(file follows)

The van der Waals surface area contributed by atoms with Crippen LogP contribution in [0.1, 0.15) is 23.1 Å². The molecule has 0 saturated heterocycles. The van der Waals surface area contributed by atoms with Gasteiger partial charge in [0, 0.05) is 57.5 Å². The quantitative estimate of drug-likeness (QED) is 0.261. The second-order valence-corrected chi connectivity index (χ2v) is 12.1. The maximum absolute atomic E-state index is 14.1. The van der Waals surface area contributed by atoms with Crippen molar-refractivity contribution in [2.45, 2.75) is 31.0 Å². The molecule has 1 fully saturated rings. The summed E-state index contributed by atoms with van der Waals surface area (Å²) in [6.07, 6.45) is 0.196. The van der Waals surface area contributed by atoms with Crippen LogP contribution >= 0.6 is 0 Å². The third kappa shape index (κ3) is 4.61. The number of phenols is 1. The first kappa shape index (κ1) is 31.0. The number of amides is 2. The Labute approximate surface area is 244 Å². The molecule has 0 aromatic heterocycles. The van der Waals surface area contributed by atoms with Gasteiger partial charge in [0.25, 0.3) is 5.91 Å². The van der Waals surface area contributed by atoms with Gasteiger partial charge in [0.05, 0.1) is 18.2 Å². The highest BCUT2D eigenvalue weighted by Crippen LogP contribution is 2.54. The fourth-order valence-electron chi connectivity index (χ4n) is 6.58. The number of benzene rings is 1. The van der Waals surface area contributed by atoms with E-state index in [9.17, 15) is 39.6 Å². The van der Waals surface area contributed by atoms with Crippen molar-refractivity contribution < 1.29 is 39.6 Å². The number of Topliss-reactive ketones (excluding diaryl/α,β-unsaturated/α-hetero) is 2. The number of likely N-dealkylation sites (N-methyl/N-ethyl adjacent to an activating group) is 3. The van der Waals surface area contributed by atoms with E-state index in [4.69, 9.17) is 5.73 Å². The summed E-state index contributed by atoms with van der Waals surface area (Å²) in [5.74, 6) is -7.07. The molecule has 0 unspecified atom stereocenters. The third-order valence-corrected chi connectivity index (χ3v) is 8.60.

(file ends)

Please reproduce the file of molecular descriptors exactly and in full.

The van der Waals surface area contributed by atoms with Crippen LogP contribution in [0.1, 0.15) is 23.1 Å². The molecule has 0 saturated heterocycles. The van der Waals surface area contributed by atoms with Gasteiger partial charge in [0, 0.05) is 57.5 Å². The quantitative estimate of drug-likeness (QED) is 0.261. The second-order valence-corrected chi connectivity index (χ2v) is 12.1. The maximum absolute atomic E-state index is 14.1. The van der Waals surface area contributed by atoms with Crippen molar-refractivity contribution in [2.45, 2.75) is 31.0 Å². The molecule has 1 fully saturated rings. The summed E-state index contributed by atoms with van der Waals surface area (Å²) in [6.07, 6.45) is 0.196. The van der Waals surface area contributed by atoms with Crippen LogP contribution >= 0.6 is 0 Å². The third kappa shape index (κ3) is 4.61. The number of phenols is 1. The first kappa shape index (κ1) is 31.0. The number of amides is 2. The Labute approximate surface area is 244 Å². The molecule has 0 aromatic heterocycles. The van der Waals surface area contributed by atoms with Gasteiger partial charge in [0.25, 0.3) is 5.91 Å². The van der Waals surface area contributed by atoms with Gasteiger partial charge in [0.05, 0.1) is 18.2 Å². The highest BCUT2D eigenvalue weighted by Crippen LogP contribution is 2.54. The fourth-order valence-electron chi connectivity index (χ4n) is 6.58. The number of benzene rings is 1. The van der Waals surface area contributed by atoms with E-state index in [9.17, 15) is 39.6 Å². The van der Waals surface area contributed by atoms with Crippen molar-refractivity contribution < 1.29 is 39.6 Å². The number of Topliss-reactive ketones (excluding diaryl/α,β-unsaturated/α-hetero) is 2. The number of likely N-dealkylation sites (N-methyl/N-ethyl adjacent to an activating group) is 3. The van der Waals surface area contributed by atoms with E-state index in [4.69, 9.17) is 5.73 Å². The summed E-state index contributed by atoms with van der Waals surface area (Å²) in [5.74, 6) is -7.07. The molecule has 0 unspecified atom stereocenters. The third-order valence-corrected chi connectivity index (χ3v) is 8.60.